On very cold mornings in New York City, I wear my warmest suit, a heavy sweater, a long wool scarf, gloves, and an old winter coat. Galoshes protect my black-leather shoes from the slush. For headgear, I put aside my elegant borsalino and wear a knitted cap to keep my ears warm. On top of the cap I plunk a fur hat.
In New York we are walkers, whatever the weather. I am now ready to join fellow residents on the city's streets. They, too, have abandoned elegant outerwear for warm clothing gathered from the deepest recesses of apartment closets. With faces partially concealed by scarves to ward off Arctic winds, we resemble wandering bands of desperados.
Athleticism is useful, broad-jumping in particular, as I leap from curb to roadway, and vice versa, when crossing slush-filled streets.
By the time I reach the subway station, almost a mile away, my fingers are numb. It is not easy to dig a token out of my pocket for the turnstile. I stand on the frigid platform. The subway arrives, the doors open, and I enter a car. How I welcome the warmth of its interior!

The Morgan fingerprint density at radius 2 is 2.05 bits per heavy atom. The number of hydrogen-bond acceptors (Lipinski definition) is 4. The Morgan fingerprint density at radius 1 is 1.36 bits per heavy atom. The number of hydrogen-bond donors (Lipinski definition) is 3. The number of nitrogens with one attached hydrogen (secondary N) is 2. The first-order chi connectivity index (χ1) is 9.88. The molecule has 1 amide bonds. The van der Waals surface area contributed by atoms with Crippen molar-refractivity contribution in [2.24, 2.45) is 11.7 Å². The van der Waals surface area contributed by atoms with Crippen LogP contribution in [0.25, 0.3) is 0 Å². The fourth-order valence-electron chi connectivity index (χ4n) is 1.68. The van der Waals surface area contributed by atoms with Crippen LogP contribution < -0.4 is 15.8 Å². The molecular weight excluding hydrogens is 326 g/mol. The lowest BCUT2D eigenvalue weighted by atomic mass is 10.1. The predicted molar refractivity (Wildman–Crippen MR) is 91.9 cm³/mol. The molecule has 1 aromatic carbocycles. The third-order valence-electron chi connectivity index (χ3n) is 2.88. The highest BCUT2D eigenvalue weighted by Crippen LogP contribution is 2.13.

I survey the bundled-up passengers in their winter costumes. Some are from Asia and the Caribbean. As the subway speeds underground through a dark tunnel, they may recall with nostalgia scenes from earlier in their life; perhaps palm trees swaying gently under a tropical sun.
But winter has more to offer than physical discomfort. On my way to this same subway station, I go through Central Park, passing snow-covered meadows with ice crystals glinting in the sun like diamonds. The wooden park benches have snow as their only occupant. Dogs, let off their leashes, dance in the snow; they have not seen any for two winters.
And at night my bedroom is brightened by the moonlight reflected on the adjoining snow-covered rooftops. Aromatic smoke from wood-burning fireplaces rises from chimneys. From the window I watch winter clouds pass over the city on their way to the open sea.
(c) Copyright 2000. The Christian Science Publishing Society